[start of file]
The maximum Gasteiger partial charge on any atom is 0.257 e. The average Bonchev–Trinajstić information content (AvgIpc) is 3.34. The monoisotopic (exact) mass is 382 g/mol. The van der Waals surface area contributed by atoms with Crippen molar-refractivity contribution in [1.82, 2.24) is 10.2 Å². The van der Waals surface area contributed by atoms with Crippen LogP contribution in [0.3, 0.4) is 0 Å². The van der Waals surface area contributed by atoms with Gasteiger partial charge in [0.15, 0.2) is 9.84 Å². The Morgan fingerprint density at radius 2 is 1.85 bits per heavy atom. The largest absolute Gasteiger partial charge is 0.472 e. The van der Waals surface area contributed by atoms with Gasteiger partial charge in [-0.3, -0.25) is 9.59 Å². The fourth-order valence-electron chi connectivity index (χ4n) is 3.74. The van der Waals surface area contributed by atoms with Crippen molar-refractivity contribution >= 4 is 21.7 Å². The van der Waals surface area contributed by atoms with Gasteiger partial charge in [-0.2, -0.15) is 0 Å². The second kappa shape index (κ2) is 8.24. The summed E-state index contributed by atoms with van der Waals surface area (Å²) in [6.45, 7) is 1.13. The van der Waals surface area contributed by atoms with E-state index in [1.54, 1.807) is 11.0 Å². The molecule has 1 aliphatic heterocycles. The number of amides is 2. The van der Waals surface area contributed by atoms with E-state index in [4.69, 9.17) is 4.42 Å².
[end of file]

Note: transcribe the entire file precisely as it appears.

The maximum Gasteiger partial charge on any atom is 0.257 e. The average Bonchev–Trinajstić information content (AvgIpc) is 3.34. The monoisotopic (exact) mass is 382 g/mol. The van der Waals surface area contributed by atoms with Crippen molar-refractivity contribution in [1.82, 2.24) is 10.2 Å². The van der Waals surface area contributed by atoms with Crippen LogP contribution in [0.3, 0.4) is 0 Å². The van der Waals surface area contributed by atoms with Gasteiger partial charge in [0.15, 0.2) is 9.84 Å². The Morgan fingerprint density at radius 2 is 1.85 bits per heavy atom. The largest absolute Gasteiger partial charge is 0.472 e. The van der Waals surface area contributed by atoms with Gasteiger partial charge in [-0.3, -0.25) is 9.59 Å². The fourth-order valence-electron chi connectivity index (χ4n) is 3.74. The van der Waals surface area contributed by atoms with Crippen molar-refractivity contribution >= 4 is 21.7 Å². The van der Waals surface area contributed by atoms with Gasteiger partial charge in [-0.2, -0.15) is 0 Å². The second kappa shape index (κ2) is 8.24. The summed E-state index contributed by atoms with van der Waals surface area (Å²) in [6.45, 7) is 1.13. The van der Waals surface area contributed by atoms with E-state index in [1.54, 1.807) is 11.0 Å². The molecule has 1 aliphatic heterocycles. The number of amides is 2. The van der Waals surface area contributed by atoms with E-state index in [4.69, 9.17) is 4.42 Å².